Congress also dealt glancingly with campaign finance issues last week, with the Senate barely passing and the House barely defeating a proposal to require tax-exempt groups that spend money on political-related issues around election time to disclose the names of all their donors who give more than $1,000. This would cover not only donors who contribute to communications efforts dubbed political by government regulators, but all donors. Groups like the NAACP, with long memories of donors being harassed for supporting civil rights, opposed the measure, but most of the “respectable” political class was cheerleading all the way.

Richard L. Berke, in a New York Times story called a news story, was particularly free with the loaded phrases, writing of “the proliferation of tax-exempt groups that are secretly amassing and spending huge sums on political activities,” and “At the very least, reformers deserve some credit for taking on the secret sources of financing.” Then there was his explanation for why a few senators who don’t usually back goo-goo speech-limiting reform backed this one: “Who could condone secretive, even sinister-sounding, organizations?”

Berke named no names and cited no numbers to illustrate the contention that sinister groups are “secretly amassing and spending huge sums.” Perhaps they are so hidden and secretive that the vast resources available to the New York Times are insufficient to root out and identify these evil subverters of the democratic process that was supposed to be a wholly owned subsidiary of the establishment. But in fact there are few secrets.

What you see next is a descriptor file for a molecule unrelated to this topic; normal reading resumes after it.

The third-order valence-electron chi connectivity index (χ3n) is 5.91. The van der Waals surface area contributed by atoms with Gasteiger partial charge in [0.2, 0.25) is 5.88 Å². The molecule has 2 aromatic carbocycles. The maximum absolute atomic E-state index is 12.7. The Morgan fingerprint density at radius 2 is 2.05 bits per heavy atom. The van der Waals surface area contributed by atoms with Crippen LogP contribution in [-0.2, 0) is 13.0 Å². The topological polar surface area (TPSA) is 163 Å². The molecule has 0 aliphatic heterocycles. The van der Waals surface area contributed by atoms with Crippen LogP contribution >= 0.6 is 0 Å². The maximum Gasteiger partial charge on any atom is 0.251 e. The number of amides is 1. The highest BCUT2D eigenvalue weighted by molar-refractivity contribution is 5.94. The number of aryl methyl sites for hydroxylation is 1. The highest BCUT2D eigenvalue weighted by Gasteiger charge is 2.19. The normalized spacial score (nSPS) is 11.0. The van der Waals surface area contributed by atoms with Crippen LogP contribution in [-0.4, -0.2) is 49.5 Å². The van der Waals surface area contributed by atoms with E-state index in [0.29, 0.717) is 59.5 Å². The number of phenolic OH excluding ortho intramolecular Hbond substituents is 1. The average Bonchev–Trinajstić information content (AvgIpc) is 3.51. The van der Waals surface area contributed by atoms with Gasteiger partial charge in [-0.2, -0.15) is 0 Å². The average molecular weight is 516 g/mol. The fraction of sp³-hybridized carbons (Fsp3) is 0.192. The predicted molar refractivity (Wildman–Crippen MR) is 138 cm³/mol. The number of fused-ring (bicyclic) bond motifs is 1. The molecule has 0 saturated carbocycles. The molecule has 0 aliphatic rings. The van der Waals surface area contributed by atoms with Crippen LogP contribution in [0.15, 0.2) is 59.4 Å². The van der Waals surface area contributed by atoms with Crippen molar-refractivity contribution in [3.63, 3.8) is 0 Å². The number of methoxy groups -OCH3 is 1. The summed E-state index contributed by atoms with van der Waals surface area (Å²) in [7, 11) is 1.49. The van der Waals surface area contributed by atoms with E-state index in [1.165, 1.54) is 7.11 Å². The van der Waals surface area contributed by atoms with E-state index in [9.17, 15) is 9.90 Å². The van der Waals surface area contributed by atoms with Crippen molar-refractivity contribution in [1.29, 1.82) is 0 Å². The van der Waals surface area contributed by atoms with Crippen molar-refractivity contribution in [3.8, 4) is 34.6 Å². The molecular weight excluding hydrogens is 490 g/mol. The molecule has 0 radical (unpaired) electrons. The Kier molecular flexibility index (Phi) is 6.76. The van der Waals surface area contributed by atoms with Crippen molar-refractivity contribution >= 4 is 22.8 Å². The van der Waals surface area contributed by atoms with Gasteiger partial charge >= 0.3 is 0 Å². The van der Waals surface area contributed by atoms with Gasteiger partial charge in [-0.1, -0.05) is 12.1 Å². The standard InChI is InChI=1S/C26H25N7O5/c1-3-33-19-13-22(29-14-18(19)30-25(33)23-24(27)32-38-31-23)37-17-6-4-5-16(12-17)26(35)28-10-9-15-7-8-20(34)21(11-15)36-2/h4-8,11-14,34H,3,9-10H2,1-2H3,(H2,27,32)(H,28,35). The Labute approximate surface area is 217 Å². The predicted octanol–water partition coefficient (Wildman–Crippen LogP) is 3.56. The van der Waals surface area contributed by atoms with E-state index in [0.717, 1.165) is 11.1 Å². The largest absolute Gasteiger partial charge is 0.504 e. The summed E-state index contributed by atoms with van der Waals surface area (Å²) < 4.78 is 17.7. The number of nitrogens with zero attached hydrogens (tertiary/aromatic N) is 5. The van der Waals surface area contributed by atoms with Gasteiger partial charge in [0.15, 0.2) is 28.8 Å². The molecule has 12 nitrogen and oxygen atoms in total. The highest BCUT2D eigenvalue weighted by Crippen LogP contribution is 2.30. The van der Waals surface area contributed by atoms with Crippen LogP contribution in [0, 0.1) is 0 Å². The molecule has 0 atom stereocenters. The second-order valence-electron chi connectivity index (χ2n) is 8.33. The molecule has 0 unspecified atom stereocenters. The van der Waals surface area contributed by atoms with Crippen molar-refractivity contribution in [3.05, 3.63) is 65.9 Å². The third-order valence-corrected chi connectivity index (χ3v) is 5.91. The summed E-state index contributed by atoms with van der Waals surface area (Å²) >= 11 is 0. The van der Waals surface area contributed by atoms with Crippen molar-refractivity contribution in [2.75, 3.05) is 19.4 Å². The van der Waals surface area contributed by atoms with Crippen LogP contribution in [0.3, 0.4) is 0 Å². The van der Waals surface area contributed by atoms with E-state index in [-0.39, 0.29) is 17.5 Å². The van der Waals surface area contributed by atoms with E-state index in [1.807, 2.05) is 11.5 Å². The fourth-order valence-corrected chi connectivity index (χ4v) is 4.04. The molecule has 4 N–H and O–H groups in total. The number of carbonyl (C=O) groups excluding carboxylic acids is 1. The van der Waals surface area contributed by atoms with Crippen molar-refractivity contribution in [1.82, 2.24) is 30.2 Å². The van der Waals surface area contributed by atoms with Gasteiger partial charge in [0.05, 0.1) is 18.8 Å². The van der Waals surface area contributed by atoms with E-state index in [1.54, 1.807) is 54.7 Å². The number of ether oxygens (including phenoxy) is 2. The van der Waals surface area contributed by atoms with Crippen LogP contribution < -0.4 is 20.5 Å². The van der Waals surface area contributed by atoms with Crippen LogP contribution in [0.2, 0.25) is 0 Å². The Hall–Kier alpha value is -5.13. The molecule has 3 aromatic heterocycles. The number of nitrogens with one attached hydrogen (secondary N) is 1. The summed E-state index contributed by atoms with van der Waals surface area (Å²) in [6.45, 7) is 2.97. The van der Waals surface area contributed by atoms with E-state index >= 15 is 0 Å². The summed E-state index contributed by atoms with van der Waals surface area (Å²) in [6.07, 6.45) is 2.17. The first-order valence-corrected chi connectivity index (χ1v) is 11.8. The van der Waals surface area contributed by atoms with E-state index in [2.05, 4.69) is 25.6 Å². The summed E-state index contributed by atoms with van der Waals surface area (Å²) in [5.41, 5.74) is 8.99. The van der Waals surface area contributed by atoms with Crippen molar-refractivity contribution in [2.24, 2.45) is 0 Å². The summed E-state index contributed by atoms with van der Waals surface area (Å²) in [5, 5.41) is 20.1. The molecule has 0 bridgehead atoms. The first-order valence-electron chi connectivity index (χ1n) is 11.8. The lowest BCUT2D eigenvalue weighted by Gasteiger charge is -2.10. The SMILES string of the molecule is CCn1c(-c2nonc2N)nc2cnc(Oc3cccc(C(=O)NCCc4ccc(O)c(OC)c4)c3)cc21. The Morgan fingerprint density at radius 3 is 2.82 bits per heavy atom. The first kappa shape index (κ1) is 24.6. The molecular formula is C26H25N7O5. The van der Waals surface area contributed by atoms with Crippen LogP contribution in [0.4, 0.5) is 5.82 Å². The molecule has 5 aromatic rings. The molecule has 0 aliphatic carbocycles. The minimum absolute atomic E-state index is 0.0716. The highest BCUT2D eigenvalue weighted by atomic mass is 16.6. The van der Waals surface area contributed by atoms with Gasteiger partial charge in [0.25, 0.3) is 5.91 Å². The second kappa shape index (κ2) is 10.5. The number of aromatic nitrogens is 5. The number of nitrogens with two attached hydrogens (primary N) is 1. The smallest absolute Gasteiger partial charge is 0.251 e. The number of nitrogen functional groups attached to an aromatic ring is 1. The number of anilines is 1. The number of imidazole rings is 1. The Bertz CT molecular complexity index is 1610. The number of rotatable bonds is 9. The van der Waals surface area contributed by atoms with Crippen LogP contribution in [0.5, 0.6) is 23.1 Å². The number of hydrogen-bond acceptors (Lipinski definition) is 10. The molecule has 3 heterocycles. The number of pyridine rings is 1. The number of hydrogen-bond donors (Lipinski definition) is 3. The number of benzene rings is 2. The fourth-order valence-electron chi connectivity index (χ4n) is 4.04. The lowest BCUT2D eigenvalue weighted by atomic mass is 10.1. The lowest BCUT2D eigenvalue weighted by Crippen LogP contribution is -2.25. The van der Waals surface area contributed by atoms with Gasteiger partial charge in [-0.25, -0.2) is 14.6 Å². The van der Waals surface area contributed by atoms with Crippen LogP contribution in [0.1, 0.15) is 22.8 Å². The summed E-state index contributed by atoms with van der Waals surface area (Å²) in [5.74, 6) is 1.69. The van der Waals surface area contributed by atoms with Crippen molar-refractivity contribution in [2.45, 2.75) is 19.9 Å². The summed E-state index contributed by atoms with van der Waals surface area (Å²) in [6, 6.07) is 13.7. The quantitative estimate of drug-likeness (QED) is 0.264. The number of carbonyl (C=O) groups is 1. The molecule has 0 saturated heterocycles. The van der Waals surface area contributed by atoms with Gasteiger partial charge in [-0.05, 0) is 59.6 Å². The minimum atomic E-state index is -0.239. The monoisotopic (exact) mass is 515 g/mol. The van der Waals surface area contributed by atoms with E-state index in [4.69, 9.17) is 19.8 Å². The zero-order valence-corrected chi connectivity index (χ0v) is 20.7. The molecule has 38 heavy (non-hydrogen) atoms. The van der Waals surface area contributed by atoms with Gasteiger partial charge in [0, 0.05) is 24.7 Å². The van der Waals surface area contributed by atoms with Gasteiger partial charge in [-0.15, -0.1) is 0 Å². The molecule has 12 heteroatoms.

Pro-life and pro-second-amendment groups that don’t formally endorse candidates, along with a few feminist and civil rights groups, sometimes step up their spending and advertising during election campaigns, when they figure people might be more receptive to considering their issues. And candidate supporters do sometimes put money independently into nebulous groups with gauzy names (think Republicans for the Environment or whatever name some Texas businessmen gave to the front group that ran ads for Dubya during the New York primary). But any journalist worth his shoe leather can smoke out most of these groups.